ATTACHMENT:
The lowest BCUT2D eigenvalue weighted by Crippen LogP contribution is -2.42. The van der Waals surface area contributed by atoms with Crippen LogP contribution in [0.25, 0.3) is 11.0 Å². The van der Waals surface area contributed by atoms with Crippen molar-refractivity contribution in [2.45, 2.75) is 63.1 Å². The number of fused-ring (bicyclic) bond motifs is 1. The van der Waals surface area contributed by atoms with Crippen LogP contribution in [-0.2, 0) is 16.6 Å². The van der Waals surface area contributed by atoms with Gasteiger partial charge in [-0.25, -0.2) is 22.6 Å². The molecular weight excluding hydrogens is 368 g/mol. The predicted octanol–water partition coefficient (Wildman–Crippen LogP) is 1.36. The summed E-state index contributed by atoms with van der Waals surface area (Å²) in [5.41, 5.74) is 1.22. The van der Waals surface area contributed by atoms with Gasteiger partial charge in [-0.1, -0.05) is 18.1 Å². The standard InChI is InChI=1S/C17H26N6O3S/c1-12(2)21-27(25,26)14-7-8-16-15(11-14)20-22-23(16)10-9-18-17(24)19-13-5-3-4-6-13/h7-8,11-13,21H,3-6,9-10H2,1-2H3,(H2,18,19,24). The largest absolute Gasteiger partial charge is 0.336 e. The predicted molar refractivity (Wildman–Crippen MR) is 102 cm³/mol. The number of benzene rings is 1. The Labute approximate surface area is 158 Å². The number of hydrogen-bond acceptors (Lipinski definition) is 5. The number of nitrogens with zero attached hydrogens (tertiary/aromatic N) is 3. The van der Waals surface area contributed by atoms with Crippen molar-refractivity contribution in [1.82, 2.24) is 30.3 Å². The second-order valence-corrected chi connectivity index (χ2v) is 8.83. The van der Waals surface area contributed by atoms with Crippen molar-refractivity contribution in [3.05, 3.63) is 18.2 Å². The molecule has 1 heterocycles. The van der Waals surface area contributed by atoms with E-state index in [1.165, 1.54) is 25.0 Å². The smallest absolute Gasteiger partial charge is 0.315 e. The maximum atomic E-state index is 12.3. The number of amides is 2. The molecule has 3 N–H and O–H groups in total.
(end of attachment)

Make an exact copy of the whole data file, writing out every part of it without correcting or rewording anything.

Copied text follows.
The lowest BCUT2D eigenvalue weighted by Crippen LogP contribution is -2.42. The van der Waals surface area contributed by atoms with Crippen LogP contribution in [0.25, 0.3) is 11.0 Å². The van der Waals surface area contributed by atoms with Crippen molar-refractivity contribution in [2.45, 2.75) is 63.1 Å². The number of fused-ring (bicyclic) bond motifs is 1. The van der Waals surface area contributed by atoms with Crippen LogP contribution in [-0.2, 0) is 16.6 Å². The van der Waals surface area contributed by atoms with Gasteiger partial charge in [-0.25, -0.2) is 22.6 Å². The molecular weight excluding hydrogens is 368 g/mol. The predicted octanol–water partition coefficient (Wildman–Crippen LogP) is 1.36. The summed E-state index contributed by atoms with van der Waals surface area (Å²) in [5.41, 5.74) is 1.22. The van der Waals surface area contributed by atoms with Gasteiger partial charge in [-0.1, -0.05) is 18.1 Å². The standard InChI is InChI=1S/C17H26N6O3S/c1-12(2)21-27(25,26)14-7-8-16-15(11-14)20-22-23(16)10-9-18-17(24)19-13-5-3-4-6-13/h7-8,11-13,21H,3-6,9-10H2,1-2H3,(H2,18,19,24). The largest absolute Gasteiger partial charge is 0.336 e. The predicted molar refractivity (Wildman–Crippen MR) is 102 cm³/mol. The number of benzene rings is 1. The Labute approximate surface area is 158 Å². The number of hydrogen-bond acceptors (Lipinski definition) is 5. The number of nitrogens with zero attached hydrogens (tertiary/aromatic N) is 3. The van der Waals surface area contributed by atoms with Crippen molar-refractivity contribution in [1.82, 2.24) is 30.3 Å². The second-order valence-corrected chi connectivity index (χ2v) is 8.83. The van der Waals surface area contributed by atoms with Crippen molar-refractivity contribution in [3.05, 3.63) is 18.2 Å². The molecule has 1 heterocycles. The van der Waals surface area contributed by atoms with E-state index in [1.165, 1.54) is 25.0 Å². The smallest absolute Gasteiger partial charge is 0.315 e. The maximum atomic E-state index is 12.3. The number of amides is 2. The molecule has 3 N–H and O–H groups in total.